Dr. Thomas Boghardt, Historian
Computer experts have repeatedly warned about our nation’s vulnerabilities to cyber attacks. These concerns are certainly not unwarranted, given the rising number of cyber incidents registered by U.S. networks, ranging from destructive viruses to spyware. More interesting to me is our government’s offensive capabilities.
By all accounts, our cyber capabilities are enormous, and the U.S. military has fully embraced this new type of warfare. The Pentagon graduates 80 students per year from its cyberwar school, and the 57th Information Aggressor Squadron of the Air Force and the Network Warfare Battalion of the Army are diligently war-gaming cyber attacks. Much of the military’s training and strategizing is done in collaboration with the nation’s premier cryptanalytic organization, the National Security Agency.
The United States has already wielded this virtual weapon on several occasions. In the late 1990s, Washington launched cyber attacks on Serbian government and communications systems. Similar assaults were carried out against Iraq in 2003. The Pentagon and the intelligence community even planned to electronically freeze billions of dollars in Saddam Hussein’s bank account and cripple his government’s financial system, but the operation was eventually shelved for fear that its execution would wreak havoc across the Middle East and beyond (much of Saddam’s money was tied up abroad).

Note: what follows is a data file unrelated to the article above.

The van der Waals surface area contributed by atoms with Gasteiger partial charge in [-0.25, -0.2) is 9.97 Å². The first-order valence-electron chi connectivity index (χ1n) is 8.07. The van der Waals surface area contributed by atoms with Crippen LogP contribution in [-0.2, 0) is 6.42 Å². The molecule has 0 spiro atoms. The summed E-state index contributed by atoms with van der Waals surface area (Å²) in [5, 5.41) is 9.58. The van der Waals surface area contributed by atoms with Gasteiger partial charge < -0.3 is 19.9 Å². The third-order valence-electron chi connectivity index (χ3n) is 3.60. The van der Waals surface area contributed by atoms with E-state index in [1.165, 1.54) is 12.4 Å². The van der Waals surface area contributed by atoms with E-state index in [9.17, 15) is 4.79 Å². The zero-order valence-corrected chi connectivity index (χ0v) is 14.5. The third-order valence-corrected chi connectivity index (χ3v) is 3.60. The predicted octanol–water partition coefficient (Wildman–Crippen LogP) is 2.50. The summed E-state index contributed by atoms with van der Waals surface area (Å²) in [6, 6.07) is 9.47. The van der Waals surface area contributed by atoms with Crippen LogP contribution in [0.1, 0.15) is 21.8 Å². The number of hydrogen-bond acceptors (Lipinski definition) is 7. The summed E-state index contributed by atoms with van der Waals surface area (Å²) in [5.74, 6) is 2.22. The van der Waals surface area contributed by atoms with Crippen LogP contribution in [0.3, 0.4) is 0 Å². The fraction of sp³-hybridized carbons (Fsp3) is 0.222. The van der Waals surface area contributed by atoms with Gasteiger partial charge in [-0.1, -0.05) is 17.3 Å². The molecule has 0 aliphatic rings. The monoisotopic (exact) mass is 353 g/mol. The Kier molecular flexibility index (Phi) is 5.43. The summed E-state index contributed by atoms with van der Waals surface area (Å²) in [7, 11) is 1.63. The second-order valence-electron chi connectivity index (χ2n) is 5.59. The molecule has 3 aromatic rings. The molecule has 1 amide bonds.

As one of the most internet-dependent nations of the world, the United States is well-advised to ponder the unintended consequences of a cyber strike as well as the havoc caused by possible counter-strikes. It will be interesting to see how cyber planners will deal with this issue. But you may rest assured that they are working on a solution as you read this blog.
Nothing is What It Seems.